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Home https://server7.kproxy.com/servlet/redirect.srv/sruj/smyrwpoii/p2/ Science https://server7.kproxy.com/servlet/redirect.srv/sruj/smyrwpoii/p2/ StarX's Spacelink satellites get mixed up with star observations. Astronomers say "it's not cool!"

StarX's Spacelink satellites get mixed up with star observations. Astronomers say "it's not cool!"



Clara Martinez-Vázquez, an astronomer at the Inter-American Observatory in Cerro Tololo in Coquimbo, Chile, tweets that the bright lights reflected by satellites interfere with a powerful camera used to monitor other galaxies.

"Wow! I'm in shock! A huge amount of Starlink satellites went through the sky tonight [the observatory]," she said. "Our exposure to DECam was badly affected by 19 of them! The Starlink satellite train lasted for over 5 minutes !! More depressing … That's not cool!"

SpaceX CEO Elon Musk began designing a project in 201
5 to strengthen on-site Internet connectivity. The hope is that more satellites will expand the bandwidth and range.

But astronomers fear that the lower the Earth's orbit, the more light will interfere with the observations of their telescopes.

Satellites on Earth

Satellites can be seen from Earth, thinking that they are usually quite dropped. But when their panels reflect the "flare" of sunlight back to Earth, they can look brighter in the short term, according to National Geographic.
These streaks of bright light can interfere with astronomical objects just below them and can cause false signals in telescopes, Nature reports.
In March, the Union of Interested Scientists announced that there are currently more than 2,000 satellites in orbit, ie. although this number does not include Starlink satellites.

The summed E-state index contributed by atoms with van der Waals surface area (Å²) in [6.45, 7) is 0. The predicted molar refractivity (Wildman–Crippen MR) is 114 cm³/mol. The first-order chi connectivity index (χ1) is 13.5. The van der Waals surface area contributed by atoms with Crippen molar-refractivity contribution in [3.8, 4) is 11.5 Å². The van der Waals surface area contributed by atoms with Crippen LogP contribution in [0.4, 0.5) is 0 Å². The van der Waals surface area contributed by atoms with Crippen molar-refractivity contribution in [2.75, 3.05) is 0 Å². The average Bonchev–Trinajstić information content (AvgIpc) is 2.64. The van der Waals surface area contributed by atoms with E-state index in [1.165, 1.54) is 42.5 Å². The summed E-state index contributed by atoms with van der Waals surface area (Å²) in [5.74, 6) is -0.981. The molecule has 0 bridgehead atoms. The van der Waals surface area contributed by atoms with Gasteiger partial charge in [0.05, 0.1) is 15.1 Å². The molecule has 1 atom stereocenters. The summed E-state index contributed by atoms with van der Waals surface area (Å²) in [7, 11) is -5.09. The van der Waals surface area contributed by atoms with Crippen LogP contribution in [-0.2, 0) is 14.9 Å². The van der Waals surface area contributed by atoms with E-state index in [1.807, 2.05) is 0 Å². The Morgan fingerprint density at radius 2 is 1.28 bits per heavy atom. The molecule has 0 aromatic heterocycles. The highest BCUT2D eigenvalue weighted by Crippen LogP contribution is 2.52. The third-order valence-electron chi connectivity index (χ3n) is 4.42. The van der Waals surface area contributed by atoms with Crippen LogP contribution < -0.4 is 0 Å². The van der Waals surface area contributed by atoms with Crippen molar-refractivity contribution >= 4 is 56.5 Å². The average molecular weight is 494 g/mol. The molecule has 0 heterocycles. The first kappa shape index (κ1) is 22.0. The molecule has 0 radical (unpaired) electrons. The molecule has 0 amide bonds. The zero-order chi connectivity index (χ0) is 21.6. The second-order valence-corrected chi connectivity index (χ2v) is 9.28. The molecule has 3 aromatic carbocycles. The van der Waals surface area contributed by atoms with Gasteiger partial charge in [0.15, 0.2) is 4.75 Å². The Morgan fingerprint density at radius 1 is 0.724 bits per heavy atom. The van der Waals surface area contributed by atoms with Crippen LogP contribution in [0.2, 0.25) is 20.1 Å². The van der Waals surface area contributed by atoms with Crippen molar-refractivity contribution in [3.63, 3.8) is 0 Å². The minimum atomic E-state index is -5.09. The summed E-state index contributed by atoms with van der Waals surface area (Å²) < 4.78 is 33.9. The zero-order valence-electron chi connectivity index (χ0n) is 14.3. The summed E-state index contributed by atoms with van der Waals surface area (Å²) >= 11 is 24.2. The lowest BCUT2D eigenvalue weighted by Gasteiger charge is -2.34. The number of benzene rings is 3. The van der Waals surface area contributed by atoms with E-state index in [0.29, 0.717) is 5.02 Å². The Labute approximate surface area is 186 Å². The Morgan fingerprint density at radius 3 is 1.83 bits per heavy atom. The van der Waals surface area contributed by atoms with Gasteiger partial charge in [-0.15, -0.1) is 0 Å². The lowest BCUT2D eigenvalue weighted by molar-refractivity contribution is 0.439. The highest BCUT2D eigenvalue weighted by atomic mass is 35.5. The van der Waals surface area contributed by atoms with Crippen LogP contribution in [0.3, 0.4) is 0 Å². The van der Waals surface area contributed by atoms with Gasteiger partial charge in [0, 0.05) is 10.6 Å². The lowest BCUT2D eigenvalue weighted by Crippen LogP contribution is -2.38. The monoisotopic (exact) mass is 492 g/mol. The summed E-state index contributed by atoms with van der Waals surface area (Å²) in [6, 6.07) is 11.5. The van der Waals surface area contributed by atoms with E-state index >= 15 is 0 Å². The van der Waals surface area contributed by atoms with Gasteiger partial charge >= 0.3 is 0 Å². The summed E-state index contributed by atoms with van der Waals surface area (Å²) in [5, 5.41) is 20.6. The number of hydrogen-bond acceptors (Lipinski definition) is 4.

The most visible, like the International Space Station, are in low Earth orbit and are easier to spot in summer when the sun is shining for longer periods – thus satellites have more time to reflect it.

And many, many more moons can join those already in orbit. SpaceX has authorized regulators to launch more than 10,000 satellites, and recently requested the addition of another 30,000.

In response to an initial riot in May, Musk claimed that Starlink satellites would not affect astronomical observations.

"There are already 4,900 satellites in orbit that people notice ~ 0% of the time," he tweets . "Starlink will not be seen by anyone unless it looks very closely and will have ~ 0% influence on advances in astronomy."

Reached by CNN on Wednesday, a SpaceX spokesman replied that it was talking to leading astronomy groups to find ways that satellites will not disrupt their work. On a more tactical level, this makes the primary color of Starlink satellites black, which it hopes to help. SpaceX says it can adjust some of the satellites' orbits if necessary.

In other words: they listen.


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